Fair Housing Law
Advocacy Alert: TRUANCY IS NOT GROUNDS FOR EVICTION
BayLegal, along with six other public interest and legal services organizations, won an important victory for families living in public housing in Marin City. The Marin Housing Authority (MHA), which serves a low income and disproportionately minority population in one of the country’s wealthiest counties, was considering a policy to make truancy a lease violation — which could lead to the eviction of entire families upon MHA determining that a resident student was truant. This policy, which threatened to impose additional burdensome procedures and penalties on MHA resident families beyond those already imposed by California Education Code, would have had a disproportionate adverse impact on African American families in Marin County.
In a letter sent to MHA on October 10, BayLegal and the other groups raised these concerns, and explained the proposed policy violated residents’ constitutional rights along with important state and federal laws. After receiving our letter, MHA revised its policy to make it a voluntary program instead where the possibility of eviction is no longer an option, and it is now focused on incentives and rewards offered to parents for keeping their children in school. The County Board of Housing Commissioners adopted the revised policy, and this will help ensure a measure of justice for all MHA residents.
For more information on this matter, please contact David Levin, Esq. at 510-233-9954.
Leading the Way to End Housing Discrimination
BayLegal works to eliminate housing discrimination and to ensure equal housing opportunity for all people through advocacy, education and outreach. BayLegal represents people discriminated against in housing on the basis of race, ethnicity, national origin, gender, disability, sexual orientation, family status or other protected class.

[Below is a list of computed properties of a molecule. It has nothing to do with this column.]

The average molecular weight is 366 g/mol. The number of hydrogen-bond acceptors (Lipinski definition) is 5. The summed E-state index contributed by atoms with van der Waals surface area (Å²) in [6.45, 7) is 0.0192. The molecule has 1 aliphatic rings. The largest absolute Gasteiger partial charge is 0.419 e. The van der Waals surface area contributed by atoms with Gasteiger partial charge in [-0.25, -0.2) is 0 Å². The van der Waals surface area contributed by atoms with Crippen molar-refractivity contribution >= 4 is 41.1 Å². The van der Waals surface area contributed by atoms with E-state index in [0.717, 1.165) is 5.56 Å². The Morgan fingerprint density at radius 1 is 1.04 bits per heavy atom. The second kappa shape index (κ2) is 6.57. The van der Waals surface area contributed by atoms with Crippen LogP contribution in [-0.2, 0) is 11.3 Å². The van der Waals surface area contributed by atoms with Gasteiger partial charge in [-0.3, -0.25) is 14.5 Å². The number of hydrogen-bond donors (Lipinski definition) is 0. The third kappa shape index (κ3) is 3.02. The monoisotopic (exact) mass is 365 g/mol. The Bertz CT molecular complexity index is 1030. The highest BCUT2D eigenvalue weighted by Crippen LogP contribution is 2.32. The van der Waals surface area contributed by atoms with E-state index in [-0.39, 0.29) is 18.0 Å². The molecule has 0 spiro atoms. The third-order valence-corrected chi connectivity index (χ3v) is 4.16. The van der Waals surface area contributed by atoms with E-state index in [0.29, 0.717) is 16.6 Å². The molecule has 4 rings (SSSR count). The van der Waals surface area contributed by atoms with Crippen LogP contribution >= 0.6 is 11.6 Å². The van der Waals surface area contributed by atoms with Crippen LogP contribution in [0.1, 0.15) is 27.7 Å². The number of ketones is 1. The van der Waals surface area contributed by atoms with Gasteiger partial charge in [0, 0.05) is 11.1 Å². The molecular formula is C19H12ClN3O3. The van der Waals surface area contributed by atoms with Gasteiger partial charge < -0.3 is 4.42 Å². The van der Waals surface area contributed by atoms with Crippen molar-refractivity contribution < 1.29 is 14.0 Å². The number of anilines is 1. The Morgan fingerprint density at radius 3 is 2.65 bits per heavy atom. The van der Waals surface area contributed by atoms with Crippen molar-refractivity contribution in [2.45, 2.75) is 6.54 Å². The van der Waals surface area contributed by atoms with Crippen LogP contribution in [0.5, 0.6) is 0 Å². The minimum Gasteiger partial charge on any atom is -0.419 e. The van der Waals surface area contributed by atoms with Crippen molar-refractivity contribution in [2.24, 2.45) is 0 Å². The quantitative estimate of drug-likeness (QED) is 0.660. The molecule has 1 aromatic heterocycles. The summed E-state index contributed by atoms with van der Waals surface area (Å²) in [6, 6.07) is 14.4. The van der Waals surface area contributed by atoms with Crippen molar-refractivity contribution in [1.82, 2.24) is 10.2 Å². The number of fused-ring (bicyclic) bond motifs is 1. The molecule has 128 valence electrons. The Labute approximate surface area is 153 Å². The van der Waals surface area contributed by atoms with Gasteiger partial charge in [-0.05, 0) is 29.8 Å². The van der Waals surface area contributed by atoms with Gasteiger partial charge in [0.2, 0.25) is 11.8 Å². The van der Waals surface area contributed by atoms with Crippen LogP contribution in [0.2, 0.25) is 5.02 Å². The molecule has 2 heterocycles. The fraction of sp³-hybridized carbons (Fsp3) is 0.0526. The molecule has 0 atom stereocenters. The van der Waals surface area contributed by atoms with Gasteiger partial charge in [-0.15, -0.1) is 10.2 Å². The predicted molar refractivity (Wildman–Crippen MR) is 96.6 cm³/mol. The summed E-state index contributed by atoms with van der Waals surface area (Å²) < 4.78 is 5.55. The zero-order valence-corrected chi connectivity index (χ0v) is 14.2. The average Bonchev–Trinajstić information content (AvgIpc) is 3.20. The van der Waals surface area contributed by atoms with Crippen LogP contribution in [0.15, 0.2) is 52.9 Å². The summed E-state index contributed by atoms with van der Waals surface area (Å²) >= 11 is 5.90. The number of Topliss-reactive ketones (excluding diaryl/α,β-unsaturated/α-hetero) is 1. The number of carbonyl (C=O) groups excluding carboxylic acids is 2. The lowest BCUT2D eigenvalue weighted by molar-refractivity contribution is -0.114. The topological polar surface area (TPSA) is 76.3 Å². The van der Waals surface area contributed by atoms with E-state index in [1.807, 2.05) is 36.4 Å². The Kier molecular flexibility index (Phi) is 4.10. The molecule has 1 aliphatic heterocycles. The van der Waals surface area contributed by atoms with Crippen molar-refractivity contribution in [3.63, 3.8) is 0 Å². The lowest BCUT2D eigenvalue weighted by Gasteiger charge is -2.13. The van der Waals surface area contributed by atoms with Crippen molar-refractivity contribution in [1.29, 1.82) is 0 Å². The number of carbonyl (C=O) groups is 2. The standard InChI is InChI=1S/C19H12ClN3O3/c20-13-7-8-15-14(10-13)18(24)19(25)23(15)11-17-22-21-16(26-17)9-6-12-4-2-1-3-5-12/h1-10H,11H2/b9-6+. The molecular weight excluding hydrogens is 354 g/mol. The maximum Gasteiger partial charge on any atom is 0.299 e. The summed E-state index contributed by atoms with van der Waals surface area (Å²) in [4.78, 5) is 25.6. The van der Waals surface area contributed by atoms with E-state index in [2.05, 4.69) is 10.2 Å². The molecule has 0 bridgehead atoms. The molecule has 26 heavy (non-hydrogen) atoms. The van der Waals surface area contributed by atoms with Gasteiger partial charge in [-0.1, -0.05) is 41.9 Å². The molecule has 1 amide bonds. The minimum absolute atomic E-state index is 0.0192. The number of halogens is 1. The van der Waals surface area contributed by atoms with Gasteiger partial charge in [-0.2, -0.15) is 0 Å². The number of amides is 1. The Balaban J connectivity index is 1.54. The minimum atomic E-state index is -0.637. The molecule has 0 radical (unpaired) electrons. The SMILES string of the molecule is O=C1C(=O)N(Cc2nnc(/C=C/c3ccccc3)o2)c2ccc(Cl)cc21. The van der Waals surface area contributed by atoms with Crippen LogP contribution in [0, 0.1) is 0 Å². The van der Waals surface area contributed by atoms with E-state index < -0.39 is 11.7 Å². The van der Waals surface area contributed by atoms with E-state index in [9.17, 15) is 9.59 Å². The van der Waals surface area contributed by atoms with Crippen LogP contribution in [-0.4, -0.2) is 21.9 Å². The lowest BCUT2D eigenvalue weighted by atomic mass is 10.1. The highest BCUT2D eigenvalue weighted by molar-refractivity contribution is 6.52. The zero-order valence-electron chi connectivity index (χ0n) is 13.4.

BayLegal launches three new Fair Housing public service announcements produced by partner agency RYSE Youth Center of Richmond. Check them out here…
Fair Housing: Are You Being Discriminated Against?
It is illegal for a landlord to treat you unfairly because of reasons like: Race; National Origin; Religion; Gender; Sexual Orientation; Family Status; Disability; Age; Source of Income
You may have experienced housing discrimination if a landlord has:
* Discouraged you from looking at an apartment.
* Steered you to a different apartment complex.
* Made statements indicating a preference not to rent to you because of your race, marital status, age, disability, or because you have children.
* Told you that there are no vacancies when, in fact, there are.
* Refused to accommodate your disability.
* Imposed different rules for families with children.
* Retaliated against you with an eviction notice for objecting to being treated unfairly.
If you are a victim of housing discrimination, you can get help. Bay Area Legal Aid provides free legal help to qualified people with:
- Making complaints to government agencies;
- Investigating unfair treatment;
- Convincing landlords to follow the law; and
- Suing landlords in court, when necessary